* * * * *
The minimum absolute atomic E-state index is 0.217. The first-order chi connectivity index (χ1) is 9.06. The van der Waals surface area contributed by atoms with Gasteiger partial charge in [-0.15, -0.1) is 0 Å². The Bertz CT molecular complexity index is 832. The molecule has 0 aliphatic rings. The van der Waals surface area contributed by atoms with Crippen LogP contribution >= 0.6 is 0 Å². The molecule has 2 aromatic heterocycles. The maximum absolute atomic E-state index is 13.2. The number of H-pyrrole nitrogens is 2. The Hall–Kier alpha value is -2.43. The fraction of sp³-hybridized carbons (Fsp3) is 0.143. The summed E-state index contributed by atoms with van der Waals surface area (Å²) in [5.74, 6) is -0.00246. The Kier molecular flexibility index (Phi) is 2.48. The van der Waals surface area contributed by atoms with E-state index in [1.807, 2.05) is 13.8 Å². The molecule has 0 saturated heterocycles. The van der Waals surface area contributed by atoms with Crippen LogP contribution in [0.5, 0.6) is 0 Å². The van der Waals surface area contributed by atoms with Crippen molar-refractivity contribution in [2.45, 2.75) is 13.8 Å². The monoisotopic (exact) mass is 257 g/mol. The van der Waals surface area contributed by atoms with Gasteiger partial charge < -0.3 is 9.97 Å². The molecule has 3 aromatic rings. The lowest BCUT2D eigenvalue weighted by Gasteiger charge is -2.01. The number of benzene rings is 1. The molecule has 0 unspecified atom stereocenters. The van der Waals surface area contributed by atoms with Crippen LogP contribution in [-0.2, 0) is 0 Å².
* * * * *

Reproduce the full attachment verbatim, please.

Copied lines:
The minimum absolute atomic E-state index is 0.217. The first-order chi connectivity index (χ1) is 9.06. The van der Waals surface area contributed by atoms with Gasteiger partial charge in [-0.15, -0.1) is 0 Å². The Bertz CT molecular complexity index is 832. The molecule has 0 aliphatic rings. The van der Waals surface area contributed by atoms with Crippen LogP contribution >= 0.6 is 0 Å². The molecule has 2 aromatic heterocycles. The maximum absolute atomic E-state index is 13.2. The number of H-pyrrole nitrogens is 2. The Hall–Kier alpha value is -2.43. The fraction of sp³-hybridized carbons (Fsp3) is 0.143. The summed E-state index contributed by atoms with van der Waals surface area (Å²) in [5.74, 6) is -0.00246. The Kier molecular flexibility index (Phi) is 2.48. The van der Waals surface area contributed by atoms with E-state index in [1.807, 2.05) is 13.8 Å². The molecule has 0 saturated heterocycles. The van der Waals surface area contributed by atoms with Crippen LogP contribution in [0.5, 0.6) is 0 Å². The van der Waals surface area contributed by atoms with Crippen molar-refractivity contribution in [2.45, 2.75) is 13.8 Å². The monoisotopic (exact) mass is 257 g/mol. The van der Waals surface area contributed by atoms with Gasteiger partial charge < -0.3 is 9.97 Å². The molecule has 3 aromatic rings. The lowest BCUT2D eigenvalue weighted by Gasteiger charge is -2.01. The number of benzene rings is 1. The molecule has 0 unspecified atom stereocenters. The van der Waals surface area contributed by atoms with Crippen LogP contribution in [-0.2, 0) is 0 Å².